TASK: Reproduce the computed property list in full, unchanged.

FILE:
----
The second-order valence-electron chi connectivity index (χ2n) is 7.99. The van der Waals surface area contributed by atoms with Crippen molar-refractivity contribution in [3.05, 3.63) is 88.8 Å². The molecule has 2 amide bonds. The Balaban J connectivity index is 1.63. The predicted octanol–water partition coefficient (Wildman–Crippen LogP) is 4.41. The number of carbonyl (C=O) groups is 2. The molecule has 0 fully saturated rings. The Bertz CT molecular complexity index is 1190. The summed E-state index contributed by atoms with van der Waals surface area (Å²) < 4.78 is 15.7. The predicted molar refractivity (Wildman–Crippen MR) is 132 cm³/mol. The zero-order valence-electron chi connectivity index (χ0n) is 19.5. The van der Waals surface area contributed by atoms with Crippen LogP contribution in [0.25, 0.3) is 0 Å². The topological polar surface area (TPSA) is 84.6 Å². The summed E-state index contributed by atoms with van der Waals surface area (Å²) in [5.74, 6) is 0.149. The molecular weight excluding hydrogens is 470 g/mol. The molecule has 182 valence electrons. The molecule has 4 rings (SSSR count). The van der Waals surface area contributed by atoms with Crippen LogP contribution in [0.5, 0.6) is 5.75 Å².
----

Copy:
The second-order valence-electron chi connectivity index (χ2n) is 7.99. The van der Waals surface area contributed by atoms with Crippen molar-refractivity contribution in [3.05, 3.63) is 88.8 Å². The molecule has 2 amide bonds. The Balaban J connectivity index is 1.63. The predicted octanol–water partition coefficient (Wildman–Crippen LogP) is 4.41. The number of carbonyl (C=O) groups is 2. The molecule has 0 fully saturated rings. The Bertz CT molecular complexity index is 1190. The summed E-state index contributed by atoms with van der Waals surface area (Å²) < 4.78 is 15.7. The predicted molar refractivity (Wildman–Crippen MR) is 132 cm³/mol. The zero-order valence-electron chi connectivity index (χ0n) is 19.5. The van der Waals surface area contributed by atoms with Crippen LogP contribution in [0.25, 0.3) is 0 Å². The topological polar surface area (TPSA) is 84.6 Å². The summed E-state index contributed by atoms with van der Waals surface area (Å²) in [5.74, 6) is 0.149. The molecular weight excluding hydrogens is 470 g/mol. The molecule has 182 valence electrons. The molecule has 4 rings (SSSR count). The van der Waals surface area contributed by atoms with Crippen LogP contribution in [0.5, 0.6) is 5.75 Å².